Today's date:
Winter 2008

Cloning: Central Planning of the 21st Century?

Fall 2004

French novelist Michel Houellebecq's The Elementary Particles is a book of brutal truths about the cultural upheaval that spread across Europe and America from the 1960s through the 1970s. Unlike memoirs of the Great Proletarian Cultural Revolution in China that focus on the horrors of the time, this novel is about the personal and social consequences decades later of what we might call the Great Western Cultural Revolution.

Through the lenses of his characters Bruno and Michel, half-brothers whose mother left them to live unencumbered in California, Houellebecq ponders how liberation, sexual and otherwise, smashed not only authority and a sense of responsibility, but love itself. In the name of throwing off oppressive tradition, the protracted revolt of the '60s generation as it marched through society's institutions acted as a battering ram for the unrestrained freedom of market-mediated self-interest.

As Houellebecq sees it, by dismantling any meaningful commitment to community and others the liberatory movements of the later decades of the 20th century opened the floodgates to consumerism, allowing it to invade every aspect of life and turning all those liberated individuals into aimless atoms competing with each other for recognition. Thus the title The Elementary Particles.

If there are any heroes in this disturbing novel, it is Bruno's wrinkled old grandmother who unglamorously raises him with unconditional love, expecting nothing in return. She is not in the market. She just cares without calculation. Suddenly she dies and there is a terrifying emptiness.

In this critique Houellebecq shares the perspective of other French critics of totalistic capitalism from Régis Debray to Jacques Delors, who condemn American-led globalization as pushing not a market economy, but a "market society," on the rest of the world. Houellebecq's notion of free individuals as elementary particles is also similar to Pope John Paul II's view that, absent divine love and a moral order, men and women today live too often in "solitude without hope." "Bowling alone" is how the American sociologist Robert Putnam has put it.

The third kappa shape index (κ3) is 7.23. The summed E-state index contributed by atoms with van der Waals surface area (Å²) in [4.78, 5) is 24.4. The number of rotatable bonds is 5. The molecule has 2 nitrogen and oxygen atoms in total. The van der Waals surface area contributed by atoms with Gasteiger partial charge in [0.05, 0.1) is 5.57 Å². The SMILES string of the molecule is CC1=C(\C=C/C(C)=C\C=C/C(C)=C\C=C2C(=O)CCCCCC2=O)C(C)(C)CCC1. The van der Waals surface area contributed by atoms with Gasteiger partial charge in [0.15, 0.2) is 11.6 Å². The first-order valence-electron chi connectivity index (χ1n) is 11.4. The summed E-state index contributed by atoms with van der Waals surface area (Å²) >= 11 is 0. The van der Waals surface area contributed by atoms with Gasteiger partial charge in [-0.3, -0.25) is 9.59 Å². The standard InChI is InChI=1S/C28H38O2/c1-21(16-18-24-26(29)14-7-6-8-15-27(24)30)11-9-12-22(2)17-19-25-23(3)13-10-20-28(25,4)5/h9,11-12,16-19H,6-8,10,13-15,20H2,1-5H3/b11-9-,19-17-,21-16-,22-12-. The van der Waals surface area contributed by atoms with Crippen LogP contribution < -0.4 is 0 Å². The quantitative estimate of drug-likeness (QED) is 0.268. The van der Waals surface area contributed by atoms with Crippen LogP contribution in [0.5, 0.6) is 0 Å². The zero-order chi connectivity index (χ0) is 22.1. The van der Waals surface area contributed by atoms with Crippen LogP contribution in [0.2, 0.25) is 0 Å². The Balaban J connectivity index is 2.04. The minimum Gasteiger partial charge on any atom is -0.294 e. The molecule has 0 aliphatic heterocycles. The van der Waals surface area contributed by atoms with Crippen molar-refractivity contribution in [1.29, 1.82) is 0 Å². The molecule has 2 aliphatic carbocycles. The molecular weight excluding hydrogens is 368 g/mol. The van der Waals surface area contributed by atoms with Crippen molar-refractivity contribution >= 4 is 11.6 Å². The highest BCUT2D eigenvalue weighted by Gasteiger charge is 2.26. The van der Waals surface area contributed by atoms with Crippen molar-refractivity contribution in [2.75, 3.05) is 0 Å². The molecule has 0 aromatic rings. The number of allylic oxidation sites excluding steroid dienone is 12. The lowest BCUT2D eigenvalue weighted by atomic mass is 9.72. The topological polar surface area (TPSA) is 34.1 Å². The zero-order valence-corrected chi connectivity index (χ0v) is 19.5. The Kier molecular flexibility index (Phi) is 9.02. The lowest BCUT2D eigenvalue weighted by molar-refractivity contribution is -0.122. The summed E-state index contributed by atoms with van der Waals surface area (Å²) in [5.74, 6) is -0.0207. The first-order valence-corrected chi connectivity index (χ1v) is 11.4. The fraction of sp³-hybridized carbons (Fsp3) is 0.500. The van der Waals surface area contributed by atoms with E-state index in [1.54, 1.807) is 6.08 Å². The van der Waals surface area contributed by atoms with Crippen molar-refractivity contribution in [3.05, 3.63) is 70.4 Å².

But Houellebecq's brilliance comes in asking "what next?" He answers by imagining how our liberated civilization will mesh with the genetic revolution. It is this dark vision of posthuman history that may make Houellebecq the George Orwell of our time.

Being a French intellectual, Houellebecq sees the world in dialectical motion as phenomena turn into their opposite. The radical injustice of early capitalism gave birth to the overcompensation of totalitarian communism. Closer to his theme, the Frankfurt School critical theorists famously postulated that German fascism arose not as conventionally thought because of the authoritarian character of the paternalistic German family, but the opposite: The absence of the father from the home as he went to work in the factories of the Industrial Revolution led to the yearning for a Führer to fill the gap.

Similarly, for Houellebecq, a civilization anxious and exhausted from the incessant competition of radical freedom will too easily be drawn toward the happy womb of biological conformism. This is what is suggested by Houellebecq's character, Michel, a genetic scientist whose last name is the same as the founder of the Soviet KGB, Djerzinsky.

Accustomed to the hollowness of living without love, yet still consumers obsessed with youthful mortality, won't such a civilization, asks Houellebecq, turn to the predesigned survival of the fittest through cloning, the central planning of the 21st century?